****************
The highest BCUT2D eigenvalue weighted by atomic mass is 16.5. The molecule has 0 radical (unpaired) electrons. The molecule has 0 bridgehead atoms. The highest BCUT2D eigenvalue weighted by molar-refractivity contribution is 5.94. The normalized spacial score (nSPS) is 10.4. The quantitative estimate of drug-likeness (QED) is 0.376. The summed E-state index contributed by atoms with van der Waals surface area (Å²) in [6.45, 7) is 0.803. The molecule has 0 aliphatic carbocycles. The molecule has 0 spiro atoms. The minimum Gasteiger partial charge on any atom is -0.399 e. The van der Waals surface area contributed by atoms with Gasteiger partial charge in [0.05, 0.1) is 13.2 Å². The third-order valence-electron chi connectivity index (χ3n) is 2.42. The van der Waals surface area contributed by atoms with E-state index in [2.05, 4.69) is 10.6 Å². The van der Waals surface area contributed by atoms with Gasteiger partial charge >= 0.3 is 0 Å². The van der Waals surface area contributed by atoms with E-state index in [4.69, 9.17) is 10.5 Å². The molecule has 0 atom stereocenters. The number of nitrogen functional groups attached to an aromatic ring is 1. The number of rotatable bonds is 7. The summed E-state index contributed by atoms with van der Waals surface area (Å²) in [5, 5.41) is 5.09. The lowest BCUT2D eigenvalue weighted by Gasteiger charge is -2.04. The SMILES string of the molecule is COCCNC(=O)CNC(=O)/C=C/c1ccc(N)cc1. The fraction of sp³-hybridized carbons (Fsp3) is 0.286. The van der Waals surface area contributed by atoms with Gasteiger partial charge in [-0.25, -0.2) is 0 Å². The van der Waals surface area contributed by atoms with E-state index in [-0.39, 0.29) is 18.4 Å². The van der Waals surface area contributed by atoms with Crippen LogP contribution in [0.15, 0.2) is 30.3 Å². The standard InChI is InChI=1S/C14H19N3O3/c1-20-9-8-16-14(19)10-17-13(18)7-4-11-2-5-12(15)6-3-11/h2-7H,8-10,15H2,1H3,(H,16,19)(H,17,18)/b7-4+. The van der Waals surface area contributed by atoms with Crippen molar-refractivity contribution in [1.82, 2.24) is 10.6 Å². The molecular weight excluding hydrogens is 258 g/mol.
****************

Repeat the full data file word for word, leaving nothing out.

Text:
The highest BCUT2D eigenvalue weighted by atomic mass is 16.5. The molecule has 0 radical (unpaired) electrons. The molecule has 0 bridgehead atoms. The highest BCUT2D eigenvalue weighted by molar-refractivity contribution is 5.94. The normalized spacial score (nSPS) is 10.4. The quantitative estimate of drug-likeness (QED) is 0.376. The summed E-state index contributed by atoms with van der Waals surface area (Å²) in [6.45, 7) is 0.803. The molecule has 0 aliphatic carbocycles. The molecule has 0 spiro atoms. The minimum Gasteiger partial charge on any atom is -0.399 e. The van der Waals surface area contributed by atoms with Gasteiger partial charge in [0.05, 0.1) is 13.2 Å². The third-order valence-electron chi connectivity index (χ3n) is 2.42. The van der Waals surface area contributed by atoms with E-state index in [2.05, 4.69) is 10.6 Å². The van der Waals surface area contributed by atoms with Gasteiger partial charge >= 0.3 is 0 Å². The van der Waals surface area contributed by atoms with E-state index in [4.69, 9.17) is 10.5 Å². The molecule has 0 atom stereocenters. The number of nitrogen functional groups attached to an aromatic ring is 1. The number of rotatable bonds is 7. The summed E-state index contributed by atoms with van der Waals surface area (Å²) in [5, 5.41) is 5.09. The lowest BCUT2D eigenvalue weighted by Gasteiger charge is -2.04. The SMILES string of the molecule is COCCNC(=O)CNC(=O)/C=C/c1ccc(N)cc1. The fraction of sp³-hybridized carbons (Fsp3) is 0.286. The van der Waals surface area contributed by atoms with Gasteiger partial charge in [-0.25, -0.2) is 0 Å². The van der Waals surface area contributed by atoms with E-state index in [-0.39, 0.29) is 18.4 Å². The van der Waals surface area contributed by atoms with Crippen LogP contribution in [0.15, 0.2) is 30.3 Å². The standard InChI is InChI=1S/C14H19N3O3/c1-20-9-8-16-14(19)10-17-13(18)7-4-11-2-5-12(15)6-3-11/h2-7H,8-10,15H2,1H3,(H,16,19)(H,17,18)/b7-4+. The van der Waals surface area contributed by atoms with Crippen molar-refractivity contribution in [1.82, 2.24) is 10.6 Å². The molecular weight excluding hydrogens is 258 g/mol.